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MoviePass Tests a New Unlimited Movie-Watching Plan as Beta Goes Nationwide

All-you-can-watch movies might come back with the new MoviePass, but not for $10.

moviepass membership card in place of the screen in a movie theater.
MoviePass credit cards are coming back, and so are theater partnerships.
MoviePass

The new MoviePass is testing a revival of the all-you-can-watch plan that made the service famous, but it's certainly not going to cost $10 per month. The test is part of the next expansion of the movie-watching service's beta, which is now nationwide after opening on Tuesday to anyone that signed up for the beta's waitlist.

MoviePass CEO Stacy Spikes told Insider that those joining the beta may experience some glitches that engineers are working on, and a wider relaunch to the public is expected this summer. MoviePass has confirmed the launch details with CNET, and Spikes announced the expansion via a YouTube video sent to the waitlist.

"We previously opened in 10 markets, but now we're letting everyone [on the waitlist] in nationwide," Spikes said.

This new version of MoviePass uses a credit-based system instead of flat-rate pricing, with plans varying based on geographic region. The New York City-based plans that I'm able to see start at a $20 Basic level for 68 credits, which MoviePass says should translate to one to three films per month. The most expensive plan offered is the $60 Pro level, which MoviePass says should allow for one movie per day, with the equivalent of 1,240 credits. Unused credits will roll over, up to a maximum of two months' worth based on the selected plan. Outside of New York, MoviePass says its cheapest plan could be as low as $10.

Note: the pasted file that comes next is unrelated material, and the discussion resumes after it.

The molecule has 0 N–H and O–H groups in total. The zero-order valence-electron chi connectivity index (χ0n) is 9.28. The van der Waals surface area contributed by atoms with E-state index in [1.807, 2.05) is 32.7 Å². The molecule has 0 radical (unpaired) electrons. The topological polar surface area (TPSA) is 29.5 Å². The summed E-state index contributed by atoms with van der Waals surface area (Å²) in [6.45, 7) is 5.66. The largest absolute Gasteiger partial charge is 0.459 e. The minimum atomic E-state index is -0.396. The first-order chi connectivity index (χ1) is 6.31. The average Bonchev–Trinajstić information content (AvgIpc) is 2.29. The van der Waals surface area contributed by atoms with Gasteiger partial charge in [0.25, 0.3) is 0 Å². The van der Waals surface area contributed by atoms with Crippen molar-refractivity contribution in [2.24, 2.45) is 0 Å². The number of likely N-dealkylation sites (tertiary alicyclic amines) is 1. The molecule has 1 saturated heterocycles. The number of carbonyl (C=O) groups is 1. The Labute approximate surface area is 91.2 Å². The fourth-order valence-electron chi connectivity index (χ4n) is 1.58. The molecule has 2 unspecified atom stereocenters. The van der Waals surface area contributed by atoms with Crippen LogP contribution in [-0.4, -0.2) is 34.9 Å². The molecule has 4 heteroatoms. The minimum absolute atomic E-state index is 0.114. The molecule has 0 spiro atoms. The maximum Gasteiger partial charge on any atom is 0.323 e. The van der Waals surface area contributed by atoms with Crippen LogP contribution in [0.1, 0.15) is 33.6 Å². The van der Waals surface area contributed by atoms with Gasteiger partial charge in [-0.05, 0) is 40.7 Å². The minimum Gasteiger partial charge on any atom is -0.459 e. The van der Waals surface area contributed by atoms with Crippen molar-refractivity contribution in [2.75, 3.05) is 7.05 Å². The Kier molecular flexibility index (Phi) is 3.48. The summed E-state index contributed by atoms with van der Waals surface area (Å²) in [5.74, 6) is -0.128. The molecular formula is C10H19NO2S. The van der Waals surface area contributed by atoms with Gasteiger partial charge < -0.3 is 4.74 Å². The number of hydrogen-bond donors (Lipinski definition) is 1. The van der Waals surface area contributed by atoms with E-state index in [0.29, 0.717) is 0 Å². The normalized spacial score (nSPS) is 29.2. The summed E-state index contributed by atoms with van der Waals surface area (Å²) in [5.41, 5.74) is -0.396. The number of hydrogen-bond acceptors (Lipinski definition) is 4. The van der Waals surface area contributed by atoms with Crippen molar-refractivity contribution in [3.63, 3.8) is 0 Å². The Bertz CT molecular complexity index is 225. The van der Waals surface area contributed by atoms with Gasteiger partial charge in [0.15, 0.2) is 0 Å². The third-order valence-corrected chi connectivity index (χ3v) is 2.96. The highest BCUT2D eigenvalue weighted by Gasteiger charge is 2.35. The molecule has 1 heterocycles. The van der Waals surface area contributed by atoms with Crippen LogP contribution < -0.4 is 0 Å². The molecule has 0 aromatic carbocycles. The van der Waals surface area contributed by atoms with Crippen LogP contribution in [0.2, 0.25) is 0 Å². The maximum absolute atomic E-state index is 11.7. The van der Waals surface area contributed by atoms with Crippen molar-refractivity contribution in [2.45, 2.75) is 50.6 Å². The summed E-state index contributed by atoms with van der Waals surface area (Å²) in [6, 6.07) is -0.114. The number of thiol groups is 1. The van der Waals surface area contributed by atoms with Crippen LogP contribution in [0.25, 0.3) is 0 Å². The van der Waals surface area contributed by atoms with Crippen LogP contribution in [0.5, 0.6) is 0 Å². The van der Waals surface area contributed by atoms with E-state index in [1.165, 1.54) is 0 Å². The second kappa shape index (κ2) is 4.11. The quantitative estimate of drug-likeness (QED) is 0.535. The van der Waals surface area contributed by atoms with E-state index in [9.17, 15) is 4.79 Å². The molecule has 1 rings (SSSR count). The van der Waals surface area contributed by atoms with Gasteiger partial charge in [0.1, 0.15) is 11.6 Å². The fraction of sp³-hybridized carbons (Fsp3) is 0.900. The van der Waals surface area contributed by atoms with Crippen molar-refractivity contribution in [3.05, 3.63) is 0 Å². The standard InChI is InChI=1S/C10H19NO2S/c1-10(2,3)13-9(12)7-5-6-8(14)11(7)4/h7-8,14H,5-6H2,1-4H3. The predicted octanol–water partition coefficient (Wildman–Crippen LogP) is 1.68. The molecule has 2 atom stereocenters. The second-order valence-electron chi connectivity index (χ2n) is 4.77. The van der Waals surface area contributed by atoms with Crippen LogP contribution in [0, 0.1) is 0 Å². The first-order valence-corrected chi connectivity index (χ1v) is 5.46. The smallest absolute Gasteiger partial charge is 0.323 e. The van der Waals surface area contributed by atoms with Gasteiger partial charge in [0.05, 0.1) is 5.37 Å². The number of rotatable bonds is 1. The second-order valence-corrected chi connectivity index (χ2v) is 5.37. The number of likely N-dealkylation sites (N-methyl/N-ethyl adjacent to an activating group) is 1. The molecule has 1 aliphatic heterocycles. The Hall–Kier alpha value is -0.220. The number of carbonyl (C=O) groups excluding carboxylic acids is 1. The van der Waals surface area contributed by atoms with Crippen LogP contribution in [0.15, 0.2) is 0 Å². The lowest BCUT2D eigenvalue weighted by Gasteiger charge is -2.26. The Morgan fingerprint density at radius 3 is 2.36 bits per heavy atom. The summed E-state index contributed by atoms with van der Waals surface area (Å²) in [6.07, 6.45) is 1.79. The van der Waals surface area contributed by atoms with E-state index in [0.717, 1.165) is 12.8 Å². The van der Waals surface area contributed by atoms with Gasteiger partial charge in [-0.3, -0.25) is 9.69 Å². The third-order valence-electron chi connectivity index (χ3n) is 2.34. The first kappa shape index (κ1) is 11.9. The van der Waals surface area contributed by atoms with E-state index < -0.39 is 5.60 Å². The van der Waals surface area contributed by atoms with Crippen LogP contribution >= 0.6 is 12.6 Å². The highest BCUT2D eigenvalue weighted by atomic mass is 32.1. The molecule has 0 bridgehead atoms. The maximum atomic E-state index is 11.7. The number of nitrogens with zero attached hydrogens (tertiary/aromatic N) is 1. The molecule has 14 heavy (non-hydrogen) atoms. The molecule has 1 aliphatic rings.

MoviePass Beta pricing

Price tiers offered in the New York City region for the MoviePass beta. An "unlimited" option is among those being tested.

MoviePass/Screenshot by Mike Sorrentino/CNET

For New York, these prices aren't bad. It's not unusual for one movie ticket to cost $17 or more in Manhattan, so even getting two films out of the service is still a discount. However since the service is in beta, it's worth keeping in mind that these prices could still shift as the service heads toward its eventual wide release. 

For an occasional theatergoer, the $20 starting price undercuts rival services in New York, but someone looking to go three or more times a week to a specific theater could be better served looking into programs owned by movie theater chains like AMC A-List ($25 in New York), Regal Unlimited ($24) or Alamo Drafthouse Season Pass ($30). Still, it's worth noting that MoviePass allows access to a much wider variety of theaters, using either the app to get tickets for MoviePass-partnered theaters or the MoviePass credit card for theaters that aren't partnered. Spikes told Insider that pricing for its unlimited tier is being tested at a variety of levels during the beta.

The nationwide expansion is the latest step toward the rebirth of MoviePass after Spikes purchased the brand in November 2021. MoviePass famously flamed out in 2019 after burning through money when it offered a $10 unlimited plan. Spikes helped found MoviePass in 2011 with partner Hamel Witt, and the service went through iterations that included a $50 per month unlimited plan at one point. Spikes was fired from the company in 2018 when it was helmed by then-Helios CEO Ted Farnsworth and then-MoviePass CEO Mitch Lowe. Now that Spikes is back in the MoviePass driver's seat, he said that plans for the service include integrating an optional advertising program to subsidize costs for customers. He's also eying the metaverse as a possible area for MoviePass to grow.